delara news Delaware Amateur Radio Association, Delaware OH   VOL 36 NUMBER 3


Craig MIller  W8CR

Teen Tech Tesla Coil Follow-up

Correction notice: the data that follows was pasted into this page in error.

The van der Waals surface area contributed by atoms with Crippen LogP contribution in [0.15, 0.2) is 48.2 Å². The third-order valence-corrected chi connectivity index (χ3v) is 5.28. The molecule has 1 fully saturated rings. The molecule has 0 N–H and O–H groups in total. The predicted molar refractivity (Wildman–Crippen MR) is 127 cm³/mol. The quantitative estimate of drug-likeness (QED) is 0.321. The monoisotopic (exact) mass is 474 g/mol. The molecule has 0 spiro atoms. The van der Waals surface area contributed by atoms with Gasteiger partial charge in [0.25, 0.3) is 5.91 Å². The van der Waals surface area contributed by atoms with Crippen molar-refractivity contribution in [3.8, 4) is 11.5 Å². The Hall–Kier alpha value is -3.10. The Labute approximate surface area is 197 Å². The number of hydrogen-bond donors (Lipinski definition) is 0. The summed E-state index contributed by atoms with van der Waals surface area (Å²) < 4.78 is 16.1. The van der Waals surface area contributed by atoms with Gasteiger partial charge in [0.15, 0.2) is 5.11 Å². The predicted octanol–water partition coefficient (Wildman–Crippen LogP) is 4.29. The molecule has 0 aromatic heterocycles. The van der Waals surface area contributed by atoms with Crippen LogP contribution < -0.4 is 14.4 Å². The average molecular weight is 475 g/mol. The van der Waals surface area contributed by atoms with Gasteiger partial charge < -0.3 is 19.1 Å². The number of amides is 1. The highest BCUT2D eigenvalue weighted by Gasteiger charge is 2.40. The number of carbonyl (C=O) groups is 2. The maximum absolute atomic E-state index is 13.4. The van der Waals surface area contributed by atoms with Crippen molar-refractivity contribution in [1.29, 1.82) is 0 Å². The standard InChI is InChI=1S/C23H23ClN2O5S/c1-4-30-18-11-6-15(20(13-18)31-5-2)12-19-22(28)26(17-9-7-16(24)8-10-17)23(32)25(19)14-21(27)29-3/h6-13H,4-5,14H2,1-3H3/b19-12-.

The other month, I described a project for the local library system to educate teenagers about the wonder of radio and electronics.  As part of the presentation, that was a total success, was to offer simple micro Tesla Coil kits for the kids to build.  Out of 60 kits, 52 kits were successfully assembled, mostly by the children themselves. Before:   After:   Even though several of the sessions were rushed (20 kids in one of the sessions) through the help of volunteers from our local ham club, every child walked out with a working Tesla Coil that sparked and generated RF energy at approximately 2.3 MHz.  They were amazed to see a common fluorescent bulb light up when in the proximity of the coil.  Also they were fascinated that one coil, once energized, actually transmitted power to a nearby coil (lighting of the LED).  This is exactly what Nicola Tesla set out to do back during the turn of the previous century – he wanted to transmit power, wirelessly, to every home in the world.  These little kits may have proved he was on the right track!   A lot of hours committed to this project has paid dividends.  Maybe this experience will encourage some youngster to pursue electrical sciences in their studies. Several kids did ask if these coils could play music.  “Unfortunately no.” was my reply but I promised to look into a design to do just that.  What these teenagers were talking about, they’ve seen videos on Youtube and other social media platforms where engineers were able to modulate the noisy spark emitting from the coil.  If you use two coils, they actually play stereo! Here is a link to a video where two coils play “House of the Rising Sun”: Well, after some careful study of the Tesla Coil circuit, I determined that with the addition of a few simple components and a connection to an audio device like a home stereo may work.  These coils aren’t very big, and I suspect even under the best conditions, the audio output of the coils may be insufficient to fill a room with fantastic music. So I opted to create, possibly for the first time ever, a pair of Tesla Coil headphones:   Using a copper strap as the support of the coil serves a dual purpose: 1- a good mounting method to position the coils at the proper location near the ears, and 2 – provide a suitable counterpoise for the RF energy to “push” off of.  We learned during our Teen Tech sessions that the coils perform much better with a good “ground” underneath them. Once all was rewired, I pulled out one of my favorite albums, ACDC’s “Highway to Hell”.  I cranked that LP up many times back in my old dorm days. The record is queued up, amplifier at an acceptable volume, headphones plugged in - so here we go: (scroll down!)  
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